Living with adult ADHD isn’t easy. Family and friends may be well known about this, but they often just can’t understand what it’s like to have this disorder. Even a person who has ADHD may have trouble understanding it. ADHD is not a result of laziness or a lack of but it will also.
ADHD is a recognized medical condition, and no amount of telling yourself you should be able to stop will magically make it go away. But you are not alone in learning to cope with it.
There is help for adult ADHD, and it does not have to mean multiple medications or endless doctor visits. If you have been frustrated or confused about how to handle your adult ADHD, this guide will help.
If you eagerly want to handle your adult ADHD make a short-term list:
- Be cooperative with complete psychological testing
- Cooperative with and complete a psychiatric evaluation
- Identify specific benefits of taking prescribed medication on a long-term basis
- Identify the specific behaviors that cause the most difficulty
- List the negative consequences of the ADHD problematic behavior
- Design and implement a self-administered reward system to reinforce and encourage your good behavior. Suppose you can take a meal or have an ice-cream from a renowned restaurant for decreasing impulsiveness, loss of temper, inattentiveness and so on.
- Learn the problem-solving skills: Problem-solving skills have the following steps-
1. Identify the problem
2. Brainstorm all possible options
3. Evaluate each option
4. Select the best option
5. Implement a course of action and
6. Evaluate result
When you will apply problem-solving skill to write down all of the steps by giving one by one number. This is a powerful tool to solve not only the adult ADHD problem but also for any other problem.
Talk freely over psychotherapy
Many people with adult ADHD are hesitant to see a therapist. They feel ashamed or weak because of their condition. But there is no shame in having ADHD.
Therapists are compassionate professionals who have worked with people who have this problem. They can help you learn new, effective coping skills and how to change bad habits that are bringing you down. This is especially important if you’ve been struggling with feelings of low self-esteem, depression, anxiety, or fear of failure.
Together, you and a therapist (and family members if you wish) can discuss these issues, how to ask for support, and how you can focus on positive ways of dealing with them.
Get a Good Night’s Sleep
A restful night of sleep helps everyone, especially people with adult ADHD. If you have been suffering from insomnia, or not allowing yourself adequate sleep time, your ability to concentrate gets worse and so does your mood.
Getting enough sleep every night improves your ability to stay focused, improves your mood, and makes it easier to pay attention and concentrate. To get the seven to eight hours a night most adults need, avoid caffeine at least three hours before bedtime.
Take the hour before you go to sleep to relax, meditate, write in a journal, or read. Avoid being on a computer or watching TV, because that only increases restlessness. Stick to a set bedtime to get your body in a regular rhythm.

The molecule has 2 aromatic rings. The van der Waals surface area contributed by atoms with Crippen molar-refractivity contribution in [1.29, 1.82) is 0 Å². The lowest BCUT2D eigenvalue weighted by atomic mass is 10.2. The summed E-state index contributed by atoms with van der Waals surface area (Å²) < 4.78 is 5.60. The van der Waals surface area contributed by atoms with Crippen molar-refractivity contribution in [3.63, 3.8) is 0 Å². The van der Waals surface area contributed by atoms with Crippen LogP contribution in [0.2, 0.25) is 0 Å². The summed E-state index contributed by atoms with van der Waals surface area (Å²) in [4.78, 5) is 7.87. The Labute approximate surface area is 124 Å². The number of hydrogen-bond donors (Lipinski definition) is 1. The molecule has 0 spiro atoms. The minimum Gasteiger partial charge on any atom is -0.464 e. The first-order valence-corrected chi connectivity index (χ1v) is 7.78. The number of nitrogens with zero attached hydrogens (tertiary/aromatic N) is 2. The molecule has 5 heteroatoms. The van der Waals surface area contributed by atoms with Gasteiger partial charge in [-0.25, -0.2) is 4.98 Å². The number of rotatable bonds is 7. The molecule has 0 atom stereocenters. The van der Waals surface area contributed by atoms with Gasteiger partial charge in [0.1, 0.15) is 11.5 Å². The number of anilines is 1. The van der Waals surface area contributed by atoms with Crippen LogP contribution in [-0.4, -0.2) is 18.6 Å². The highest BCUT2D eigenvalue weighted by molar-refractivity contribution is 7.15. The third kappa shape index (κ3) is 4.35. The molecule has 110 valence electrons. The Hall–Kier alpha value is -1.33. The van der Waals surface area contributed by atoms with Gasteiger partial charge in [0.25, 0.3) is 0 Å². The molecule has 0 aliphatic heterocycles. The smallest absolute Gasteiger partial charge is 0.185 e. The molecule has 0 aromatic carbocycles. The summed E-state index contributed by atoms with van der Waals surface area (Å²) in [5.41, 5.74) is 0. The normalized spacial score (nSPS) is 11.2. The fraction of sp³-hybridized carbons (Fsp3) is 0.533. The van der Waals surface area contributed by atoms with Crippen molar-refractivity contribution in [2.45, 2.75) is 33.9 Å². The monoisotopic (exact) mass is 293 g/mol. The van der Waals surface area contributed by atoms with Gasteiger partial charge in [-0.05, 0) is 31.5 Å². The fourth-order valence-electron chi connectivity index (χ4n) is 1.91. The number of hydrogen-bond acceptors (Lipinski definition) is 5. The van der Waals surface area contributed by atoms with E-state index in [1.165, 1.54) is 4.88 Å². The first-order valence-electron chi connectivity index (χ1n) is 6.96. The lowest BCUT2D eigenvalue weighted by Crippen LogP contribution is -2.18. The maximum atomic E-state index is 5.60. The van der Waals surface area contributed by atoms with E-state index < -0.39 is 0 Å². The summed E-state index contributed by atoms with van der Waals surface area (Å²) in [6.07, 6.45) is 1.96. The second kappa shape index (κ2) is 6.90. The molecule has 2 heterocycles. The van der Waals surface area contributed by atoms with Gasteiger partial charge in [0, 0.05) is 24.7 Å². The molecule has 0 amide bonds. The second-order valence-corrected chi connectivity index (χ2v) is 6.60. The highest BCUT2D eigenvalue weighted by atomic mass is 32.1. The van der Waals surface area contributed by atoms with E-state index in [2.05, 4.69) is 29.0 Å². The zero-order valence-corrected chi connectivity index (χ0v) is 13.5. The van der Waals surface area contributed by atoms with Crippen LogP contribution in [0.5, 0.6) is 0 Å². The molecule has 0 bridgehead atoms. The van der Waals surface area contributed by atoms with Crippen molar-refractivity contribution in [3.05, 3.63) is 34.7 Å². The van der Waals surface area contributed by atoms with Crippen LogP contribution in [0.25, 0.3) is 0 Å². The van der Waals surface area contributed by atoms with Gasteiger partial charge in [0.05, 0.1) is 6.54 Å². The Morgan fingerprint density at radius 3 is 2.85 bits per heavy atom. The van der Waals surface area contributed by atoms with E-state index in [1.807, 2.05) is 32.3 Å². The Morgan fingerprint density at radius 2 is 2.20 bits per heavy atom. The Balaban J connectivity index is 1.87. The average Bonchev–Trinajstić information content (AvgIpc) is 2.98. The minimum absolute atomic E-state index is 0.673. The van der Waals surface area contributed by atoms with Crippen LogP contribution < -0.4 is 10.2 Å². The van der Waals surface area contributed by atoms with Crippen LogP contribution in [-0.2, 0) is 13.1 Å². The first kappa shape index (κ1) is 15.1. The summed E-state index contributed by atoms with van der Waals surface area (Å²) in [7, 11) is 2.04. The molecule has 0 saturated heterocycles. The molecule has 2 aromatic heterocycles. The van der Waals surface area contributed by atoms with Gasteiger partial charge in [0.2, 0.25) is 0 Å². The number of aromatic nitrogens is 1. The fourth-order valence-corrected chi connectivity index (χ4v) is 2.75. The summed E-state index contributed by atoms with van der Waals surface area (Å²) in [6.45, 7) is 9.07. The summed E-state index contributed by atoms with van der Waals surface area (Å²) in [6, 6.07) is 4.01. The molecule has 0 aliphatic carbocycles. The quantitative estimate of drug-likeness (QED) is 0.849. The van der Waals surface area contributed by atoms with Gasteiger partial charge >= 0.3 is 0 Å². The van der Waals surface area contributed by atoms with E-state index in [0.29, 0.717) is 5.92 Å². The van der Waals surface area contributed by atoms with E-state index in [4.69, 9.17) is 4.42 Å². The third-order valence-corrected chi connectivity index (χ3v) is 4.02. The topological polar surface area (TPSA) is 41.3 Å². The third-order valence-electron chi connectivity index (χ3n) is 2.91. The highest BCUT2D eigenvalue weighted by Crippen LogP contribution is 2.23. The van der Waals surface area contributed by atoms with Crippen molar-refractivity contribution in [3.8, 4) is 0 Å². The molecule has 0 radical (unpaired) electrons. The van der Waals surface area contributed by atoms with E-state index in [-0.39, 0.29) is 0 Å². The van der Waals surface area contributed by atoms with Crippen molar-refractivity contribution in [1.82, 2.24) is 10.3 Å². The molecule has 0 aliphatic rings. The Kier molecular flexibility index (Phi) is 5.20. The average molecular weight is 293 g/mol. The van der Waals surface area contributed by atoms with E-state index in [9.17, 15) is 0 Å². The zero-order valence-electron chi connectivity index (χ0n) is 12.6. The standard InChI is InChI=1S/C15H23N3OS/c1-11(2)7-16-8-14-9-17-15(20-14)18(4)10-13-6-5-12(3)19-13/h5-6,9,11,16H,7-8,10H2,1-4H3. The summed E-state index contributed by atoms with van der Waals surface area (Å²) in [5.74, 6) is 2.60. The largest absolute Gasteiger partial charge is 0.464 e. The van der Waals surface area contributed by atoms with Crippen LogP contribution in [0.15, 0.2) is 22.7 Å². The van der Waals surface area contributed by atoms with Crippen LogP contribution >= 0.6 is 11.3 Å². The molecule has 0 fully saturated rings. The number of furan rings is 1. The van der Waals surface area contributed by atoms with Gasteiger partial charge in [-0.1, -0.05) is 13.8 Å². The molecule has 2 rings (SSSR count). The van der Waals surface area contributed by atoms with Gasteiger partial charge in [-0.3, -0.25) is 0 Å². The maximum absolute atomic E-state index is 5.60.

Successfully dealing with adult ADHD involves more than just medication. Although medication is beneficial for many people, treatment doesn’t stop there. Following these methods empowers you to tackle the challenges that come with dealing with ADHD.
You can take charge of your life, no matter how difficult it may seem. Rest, relaxation, good nutrition, and therapy will help you live a calmer, more fulfilling life.
Relax for More Relief
If you’re like most people with adult ADHD, your life is filled with work, family, meetings, band rehearsals for your kids, and trying to fit in some quality time for your spouse and yourself. But to help alleviate ADHD symptoms, add some time for relaxation techniques into that schedule.
Yoga and meditation improve your ability to focus and increase attention, while decreasing anxiety, depression, insomnia, and restlessness. By becoming centered and mentally aware, you can achieve a balance between stillness and movement. Not only will it help you relax, but it will also make planning and impulse control easier.
Exercise Your Way to Improvement
Exercise is an important tool for getting a healthy and wealthy life. What you may not know is that it’s also one of the easiest ways to help with adult ADHD symptoms.
Exercise boosts your brain’s “positive” chemicals: dopamine, norepinephrine, and serotonin. These chemicals enhance your ability to focus and concentrate, as well as improve memory and mood.
Try to get in 30 minutes of exercise three or four times a week; more, if you can. Choose something you really enjoy, whether it’s walking, strength training, or playing a sport. Exercising outdoors is even better; nature is a natural mood improver.
Eat for Better Mental and Physical Health
Everyone should eat healthfully, but for people with adult ADHD, it is especially important. It isn’t just what you eat that matters, though; it’s how often you eat. Take the time to plan a shopping list and meals, and make sure that you have easy, healthy snacks on hand for when you need a boost.
Eat a snack or meal once every three hours or so to keep your blood sugar steady and stop binging on junk food. Vitamins and minerals such as zinc, magnesium, and iron boost your brainpower, and complex carbs and protein supply steady energy without increasing hyperactivity.
Remember: ADHD doesn’t have to control you. You have the power to control it.